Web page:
When should we begin teaching our daughter to read?

What Do Beginning Readers Need and When?

Today’s Mailbag Question comes from parents of a 4-year-old who ask a common question. Dr. Linda has great insights and a few suggestions.

when-should-we-begin-teaching-our-daughter-to-readDear Dr. Silbert,

Our daughter Megan is 4 years old. She’ll go into kindergarten next year. Should we start teaching her to read now so she won’t be behind?  Or is it better just to let the school do it. Of course, we want her to do well in school and will help her in any way that is appropriate. Thank you for your help.

Patti and Mike

Dear Patti and Mike,

Many concerned parents have the same question, wondering whether they should start teaching their kids to read at home.

Megan doesn’t need to know how to read by the time she gets to kindergarten. But as a beginning reader, it’s helpful if she has some basics down and is looking forward to reading.

If she really wants to learn to read now, that’s fine. She should be encouraged as long as it’s fun and not taking time away from playing.

Beginning readers play, run around, skip, sing, and imagine. They love learning new things about their world. They’ve got questions, energy, and enthusiasm.

Most, especially if they’ve been read to or introduced to books, look forward to reading themselves.

What they don’t have is a long attention span. Sitting still and being quiet for long periods of time is not their strength. Boring is out.

So what do beginning readers like Megan need?

I wrote a blog post on that on October 14th, but let me take a little different approach…

They need fun activities with room for imagination, moving around, and interaction. And they need materials that will instill a love of reading.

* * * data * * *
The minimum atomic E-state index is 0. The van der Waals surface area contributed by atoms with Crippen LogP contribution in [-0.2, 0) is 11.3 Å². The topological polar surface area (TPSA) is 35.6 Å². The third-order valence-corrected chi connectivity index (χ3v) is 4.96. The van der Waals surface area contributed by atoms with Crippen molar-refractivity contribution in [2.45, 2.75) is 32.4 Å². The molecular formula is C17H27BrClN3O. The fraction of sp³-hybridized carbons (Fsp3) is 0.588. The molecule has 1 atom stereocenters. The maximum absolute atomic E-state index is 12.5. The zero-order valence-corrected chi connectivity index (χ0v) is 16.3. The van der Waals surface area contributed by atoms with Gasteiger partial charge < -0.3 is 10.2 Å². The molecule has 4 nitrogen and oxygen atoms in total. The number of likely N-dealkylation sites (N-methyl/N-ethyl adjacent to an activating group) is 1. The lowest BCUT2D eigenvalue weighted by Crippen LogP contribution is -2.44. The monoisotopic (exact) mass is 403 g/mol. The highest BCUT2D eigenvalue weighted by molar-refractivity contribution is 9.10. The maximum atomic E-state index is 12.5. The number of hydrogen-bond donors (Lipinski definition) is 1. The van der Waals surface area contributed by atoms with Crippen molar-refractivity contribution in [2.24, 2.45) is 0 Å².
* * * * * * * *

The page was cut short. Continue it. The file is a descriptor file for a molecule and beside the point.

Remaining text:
Before a child can learn to read, they need to be able to hold a book properly, turn pages one at a time front to back, and look at pictures sequentially as part of a story sequence.

Children who have books and have been read to often pick up early reading skills quicker than children who have not been read to.

After you’ve read Megan a story, ask her questions about the story and talk about it together. Can she tell the story herself? Can she relate the pictures to the story?

Recognizing the alphabet is the next step. Start by showing Megan a few letters in the alphabet like A, B, C. Kids enjoy recognizing their name in print. Encourage her to recognize the letters in her name.

Magnetic refrigerator letters are a fun way to help kids learn the alphabet. Many kids enjoy old fashioned wooden or plastic alphabet blocks. Play with your daughter. For example, suggest dumping all the blocks out on the floor. Then ask if she can find the letters in her name.

Once kids are familiar with the alphabet or most of it, they can work on recognizing the words in simple signs around the neighborhood such as the word “stop” on the stop sign.  And they may begin to recognize a few words in their books.

Now that they know most of the alphabet, they need to be able to put sounds with consonants and relate the sounds to pictures beginning with the specific letters, for example, D for dog. When beginning readers have learned Consonant Vowel Consonant words (CVC words) such as cat, pig, hop, run, etc. and beginning sight words, they’ve started to read.

You can continue helping her learn to read if that’s what she wants to do but only until she doesn’t want to continue. She’ll get the rest in school.

Nagging and pressuring Megan to read isn’t useful. She’ll learn to hate reading and to think something is wrong with her since she can’t read yet.

Bottom line, reading fun books to her and talking about the stories with her is enough right now if she isn’t asking to learn to read. Learning to read before kindergarten should be her choice.

Dr. Linda Silbert

P.S. If Megan does want to read, I recommend reading games. You can pick up a complimentary reading game from me at http://store.stronglearning.com/free-phonics-game Please let me know how you and Megan are progressing!

If you have a question for Dr. Linda Silbert, please email her at Linda at StrongLearning.com.


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